Purnell's History of the Second World War

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Purnell's History of the Second World War was a hugely successful weekly anthology or 'partwork' publication covering all aspects of World War II that was distributed throughout the English-speaking world. Produced shortly after the similarly accomplished 8-volume series on WW1, it was first published in 1966, being reprinted several times during the 1970s.[1]

The magazine was notable for its use of multiple writers – many of them well-known military figures – from all relevant nationalities in order to present a rounded view of the subject material. This was combined with high-quality original artwork of the military hardware used, maps and numerous previously unseen photographs, some of them quite gruesome.


Despite the name, Purnell's History of the Second World War was published by Phoebus Publishing Ltd in co-operation with the Imperial War Museum, which provided its research facilities, expert advice, official statistics and photographs. The now defunct Purnell & Sons, later British Printing Corporation, based in Paulton, Avon (Now Bath & North East Somerset), were the printers of the magazine. At the time, Purnell's were one of the largest and most advanced printing plants in Europe, and had developed a reputation for high quality printing, producing well-known titles such as the Observer Magazine and the TV Times.[2]

Editorial stance[edit]

The editor, Barrie Pitt, who had been involved in the production of the BBC Television series The Great War, together with the editor in chief, the renowned military theorist and historian Sir Basil Liddel Hart, wanted to create a definitive record of the conflict which would both hold up to academic scrutiny and be accessible to the general public. Each issue of the magazine contained several articles on differing topics but typically, important or contentious events were viewed from both sides (e.g. Stalingrad: The German View, followed by another article, Stalingrad: The Russian View) in order to allow the writers to counter long held myths and set the record straight rather than to merely recycle familiar themes. Numerous famous military figures and former senior staff officers contributed articles; because it was originally published just over twenty years after the end of the conflict, many of the surviving protagonists were still alive.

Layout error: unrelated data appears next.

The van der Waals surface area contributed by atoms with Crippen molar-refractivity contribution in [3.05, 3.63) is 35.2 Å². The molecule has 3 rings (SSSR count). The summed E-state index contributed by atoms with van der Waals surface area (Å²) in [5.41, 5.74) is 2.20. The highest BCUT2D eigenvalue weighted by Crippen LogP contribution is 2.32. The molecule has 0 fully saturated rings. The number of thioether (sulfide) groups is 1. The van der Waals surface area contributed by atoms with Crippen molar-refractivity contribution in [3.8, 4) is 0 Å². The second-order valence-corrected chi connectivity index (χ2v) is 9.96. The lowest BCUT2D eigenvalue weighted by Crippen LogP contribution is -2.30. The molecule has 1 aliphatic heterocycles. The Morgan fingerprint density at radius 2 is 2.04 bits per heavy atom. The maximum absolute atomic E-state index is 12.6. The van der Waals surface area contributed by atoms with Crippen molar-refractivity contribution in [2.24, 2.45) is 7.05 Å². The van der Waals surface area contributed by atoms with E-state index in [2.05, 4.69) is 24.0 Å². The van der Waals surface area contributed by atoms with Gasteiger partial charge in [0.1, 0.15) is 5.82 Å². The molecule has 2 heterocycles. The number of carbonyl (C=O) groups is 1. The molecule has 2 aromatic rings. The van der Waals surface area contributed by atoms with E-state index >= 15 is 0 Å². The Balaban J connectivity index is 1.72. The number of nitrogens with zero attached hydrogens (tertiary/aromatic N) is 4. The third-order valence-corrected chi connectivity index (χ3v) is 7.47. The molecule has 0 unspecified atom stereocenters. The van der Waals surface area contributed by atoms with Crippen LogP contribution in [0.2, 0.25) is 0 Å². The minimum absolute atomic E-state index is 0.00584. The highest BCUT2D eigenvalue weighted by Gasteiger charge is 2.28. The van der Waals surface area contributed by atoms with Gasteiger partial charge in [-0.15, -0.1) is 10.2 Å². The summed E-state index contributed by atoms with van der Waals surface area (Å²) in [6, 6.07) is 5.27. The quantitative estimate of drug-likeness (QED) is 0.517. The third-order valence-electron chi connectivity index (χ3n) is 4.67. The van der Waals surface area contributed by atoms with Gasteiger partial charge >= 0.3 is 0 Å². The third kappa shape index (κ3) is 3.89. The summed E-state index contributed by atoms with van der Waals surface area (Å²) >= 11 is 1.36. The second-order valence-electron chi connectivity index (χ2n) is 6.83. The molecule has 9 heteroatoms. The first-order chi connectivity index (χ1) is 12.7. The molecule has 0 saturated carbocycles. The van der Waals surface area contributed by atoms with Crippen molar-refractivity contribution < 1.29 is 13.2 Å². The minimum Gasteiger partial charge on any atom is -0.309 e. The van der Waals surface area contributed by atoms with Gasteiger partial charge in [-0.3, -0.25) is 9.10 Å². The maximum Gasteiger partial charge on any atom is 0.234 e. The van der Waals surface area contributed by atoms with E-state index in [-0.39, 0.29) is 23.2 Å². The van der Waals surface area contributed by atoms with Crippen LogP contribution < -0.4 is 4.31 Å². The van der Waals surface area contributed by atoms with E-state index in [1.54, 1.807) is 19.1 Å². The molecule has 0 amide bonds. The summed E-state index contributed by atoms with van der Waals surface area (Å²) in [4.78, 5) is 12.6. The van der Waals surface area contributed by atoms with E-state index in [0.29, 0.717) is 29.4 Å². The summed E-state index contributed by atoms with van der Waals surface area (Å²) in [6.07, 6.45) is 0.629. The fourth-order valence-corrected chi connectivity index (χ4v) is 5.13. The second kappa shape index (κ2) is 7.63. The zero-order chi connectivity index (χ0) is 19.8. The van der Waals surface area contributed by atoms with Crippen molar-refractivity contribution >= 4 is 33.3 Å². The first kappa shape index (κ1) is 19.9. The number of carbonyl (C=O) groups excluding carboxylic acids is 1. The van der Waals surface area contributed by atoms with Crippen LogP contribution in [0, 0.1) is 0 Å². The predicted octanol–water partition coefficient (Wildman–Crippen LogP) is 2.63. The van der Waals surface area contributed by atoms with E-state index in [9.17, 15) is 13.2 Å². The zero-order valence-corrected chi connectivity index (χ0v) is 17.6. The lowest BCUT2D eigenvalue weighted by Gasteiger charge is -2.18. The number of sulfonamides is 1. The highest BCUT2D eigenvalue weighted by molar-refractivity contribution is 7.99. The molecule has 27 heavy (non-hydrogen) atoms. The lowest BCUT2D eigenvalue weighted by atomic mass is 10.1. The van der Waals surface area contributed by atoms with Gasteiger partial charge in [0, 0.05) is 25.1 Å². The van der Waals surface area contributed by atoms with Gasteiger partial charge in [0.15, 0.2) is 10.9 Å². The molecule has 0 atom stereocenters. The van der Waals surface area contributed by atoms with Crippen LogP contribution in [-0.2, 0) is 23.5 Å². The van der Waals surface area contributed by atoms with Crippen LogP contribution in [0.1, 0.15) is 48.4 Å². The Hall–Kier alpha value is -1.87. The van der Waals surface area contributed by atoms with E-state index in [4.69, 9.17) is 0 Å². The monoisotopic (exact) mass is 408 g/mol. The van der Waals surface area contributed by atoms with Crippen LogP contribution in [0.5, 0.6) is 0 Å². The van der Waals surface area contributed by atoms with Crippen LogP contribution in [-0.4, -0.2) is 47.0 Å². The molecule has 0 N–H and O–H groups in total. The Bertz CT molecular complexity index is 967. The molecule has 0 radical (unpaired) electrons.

Former combatants who wrote for the magazine[edit]

General Walter Warlimont (survivor of the 20 July plot who received a long prison sentence at Nuremberg, but was later released) was commissioned to produce a piece on life in Hitler's inner circle, while Marshal G.K. Zhukov contributed an article on how he planned the Moscow counterattack. Marshal I.S. Konev also continued an article about the plan to invade Berlin

Other senior figures who contributed to the publication include;

Major General Eric Dorman O'Gowan, former Chief of Staff of General Auchinleck; Freiherr von der Heydte commander of Rommel's rearguard during the 2nd Battle of El Alemein; General Major Alfred Philippi who commanded an infantry division on the western front after D-Day; Lord Chalfont, former Minister for Disarmament writing on the morality of the atom bomb attacks on Japan; General Leutnant Walther Chales De Beaulieu, commander of a Panzer army at Leningrad; Major General JL Moulton; Brigadier Rt Hon Sir John Smith VC, MC former MP and minister under the Churchill and Eden governments; and Lieutenant-General Nikolay Kirillovick-Popel, who participated in the Stalingrad offensive.

Other contributors[edit]

Prominent historians such as John Keegan, Jerrard Tickell, W.H. Koch, Alvin D. Coox, Phyllis Auty, Martin Blumenson, Antony Brett-James, John Vader, Rudolf Bohmer, Raleigh Trevelyan produced articles, as well as AJP Taylor, who acted as editor in chief for later editions after the death of Sir Basil Liddel Hart.